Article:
• Increased bulk sales due to a lower price point. People are more willing to buy a $20 - $25 package of seven washes then at $45 - $50. At this level one or more wash coupons make great gifts; and

  • Defections from competing high end washes. I would not consider this to be a major factor since any noticeable loss of business by a competitor may likely cause them to provide a low cost option for their customers as well.

Multi-profit offerings

With a low price high volume location, other profit opportunities present themselves. You have additional traffic which may buy offline extra car services including hand drying, interior cleaning, and detailing.

Revenue from self-serve vacuums, shampooers, air freshener machines, and product vendors are items with nominal overhead that generate profit as well.

Quite simply, if 10 percent of 100,000 customers vacuum their car at $1 self serve vacuums an estimated $9,500 falls to the bottom line.

Reduced labor costs

An additional benefit to the low cost model is a reduction of management headaches. Over time, along with other costs, we have seen the cost of labor rise dramatically making it increasingly difficult to supply services requiring manual labor at a marketable price.

This cost coupled with huge demand swings caused by weather makes scheduling labor in a profitable manner more difficult. With a low cost wash you operate with one or two employees at a time. (A typical crew of three to four people is sufficient to operate a tunnel 94 hours a week.) Off line extra service offerings requiring more labor will require a separate cost analysis.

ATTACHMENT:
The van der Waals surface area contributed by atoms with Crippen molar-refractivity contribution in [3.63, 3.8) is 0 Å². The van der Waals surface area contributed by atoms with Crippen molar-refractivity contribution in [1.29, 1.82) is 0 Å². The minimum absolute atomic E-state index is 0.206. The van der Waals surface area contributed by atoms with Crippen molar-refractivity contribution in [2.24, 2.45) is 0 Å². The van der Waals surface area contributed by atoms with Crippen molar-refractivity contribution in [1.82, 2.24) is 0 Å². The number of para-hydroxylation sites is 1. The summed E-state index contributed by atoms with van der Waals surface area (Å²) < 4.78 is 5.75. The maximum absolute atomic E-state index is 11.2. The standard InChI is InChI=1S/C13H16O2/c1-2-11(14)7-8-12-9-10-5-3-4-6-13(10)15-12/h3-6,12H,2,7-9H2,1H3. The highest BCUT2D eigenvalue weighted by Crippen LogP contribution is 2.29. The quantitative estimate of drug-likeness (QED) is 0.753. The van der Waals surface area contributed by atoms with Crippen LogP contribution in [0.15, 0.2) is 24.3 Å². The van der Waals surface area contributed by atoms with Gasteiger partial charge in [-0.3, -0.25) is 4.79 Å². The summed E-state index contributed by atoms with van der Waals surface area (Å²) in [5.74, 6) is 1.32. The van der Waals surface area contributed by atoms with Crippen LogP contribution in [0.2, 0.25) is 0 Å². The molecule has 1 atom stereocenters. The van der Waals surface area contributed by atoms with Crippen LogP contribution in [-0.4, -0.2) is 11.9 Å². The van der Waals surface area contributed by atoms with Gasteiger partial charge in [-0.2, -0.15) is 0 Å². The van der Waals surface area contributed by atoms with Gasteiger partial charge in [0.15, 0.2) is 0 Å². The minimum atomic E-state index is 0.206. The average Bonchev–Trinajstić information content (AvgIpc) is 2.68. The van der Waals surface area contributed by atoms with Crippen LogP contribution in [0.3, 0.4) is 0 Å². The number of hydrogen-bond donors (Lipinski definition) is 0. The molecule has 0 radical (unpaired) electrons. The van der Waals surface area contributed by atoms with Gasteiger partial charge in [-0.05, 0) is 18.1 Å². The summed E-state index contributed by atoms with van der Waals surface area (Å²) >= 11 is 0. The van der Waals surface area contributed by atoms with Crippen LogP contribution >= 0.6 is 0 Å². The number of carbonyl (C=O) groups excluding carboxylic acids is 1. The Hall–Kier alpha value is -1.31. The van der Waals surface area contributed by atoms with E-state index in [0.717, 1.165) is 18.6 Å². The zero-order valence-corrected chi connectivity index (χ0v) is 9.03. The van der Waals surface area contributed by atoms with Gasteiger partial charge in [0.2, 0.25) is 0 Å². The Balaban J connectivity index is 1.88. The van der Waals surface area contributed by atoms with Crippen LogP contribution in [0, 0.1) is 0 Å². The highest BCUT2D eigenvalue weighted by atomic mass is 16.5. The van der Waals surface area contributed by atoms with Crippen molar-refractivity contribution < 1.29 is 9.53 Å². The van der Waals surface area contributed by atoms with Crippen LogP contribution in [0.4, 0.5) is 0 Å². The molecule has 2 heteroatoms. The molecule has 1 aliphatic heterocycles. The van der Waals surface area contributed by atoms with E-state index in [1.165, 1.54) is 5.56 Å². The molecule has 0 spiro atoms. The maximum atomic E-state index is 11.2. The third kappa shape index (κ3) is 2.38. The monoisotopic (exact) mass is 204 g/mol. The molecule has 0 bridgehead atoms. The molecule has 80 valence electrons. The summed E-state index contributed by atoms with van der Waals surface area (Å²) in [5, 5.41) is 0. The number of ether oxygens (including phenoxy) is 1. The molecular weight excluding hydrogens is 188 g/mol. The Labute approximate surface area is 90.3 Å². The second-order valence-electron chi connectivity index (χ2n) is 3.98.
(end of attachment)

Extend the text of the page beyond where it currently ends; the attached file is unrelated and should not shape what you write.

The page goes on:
You do not need much volume to justify staying open with this labor cost. This allows you to expand your hours of operation with little incremental cost.

If you are in an area where the daily commute starts at 7:00 a.m., and local retail stores are open until 9:00 p.m., then why not be open those same hours? With a gross profit of $2.15 per car you need to wash five cars an hour to pay one employee. If you are open an extra four hours and can average 10 cars an hour those extra five cars an hour above your labor costs generate an extra profit of $40 per day or over $14,000 annual profit that falls to the bottom line. (Naturally, you would hope to do much better than a 10 car per hour average.)

Considerations before jumping

Critical considerations when it comes to jumping on this bandwagon:

  • Make sure the wagon is not already full! If you have a huge number of low price conveyor washes in your area, being just one more may do little to increase your volume or sustain a new business.

  • Be certain there are enough potential customers to jump on the wagon with you once you weigh the financial concerns.

America has a demographic that supports Wal-Mart as well as Bloomingdales, however not every local area will support either or both. The low cost high volume model is the Wal-Mart of the car wash industry. When it comes to transaction volume per location the Wal-Mart model wins hands down. Make sure your area has the demographics to support it.

Earl Weiss is the owner/operator of four exterior carwashes in Chicago.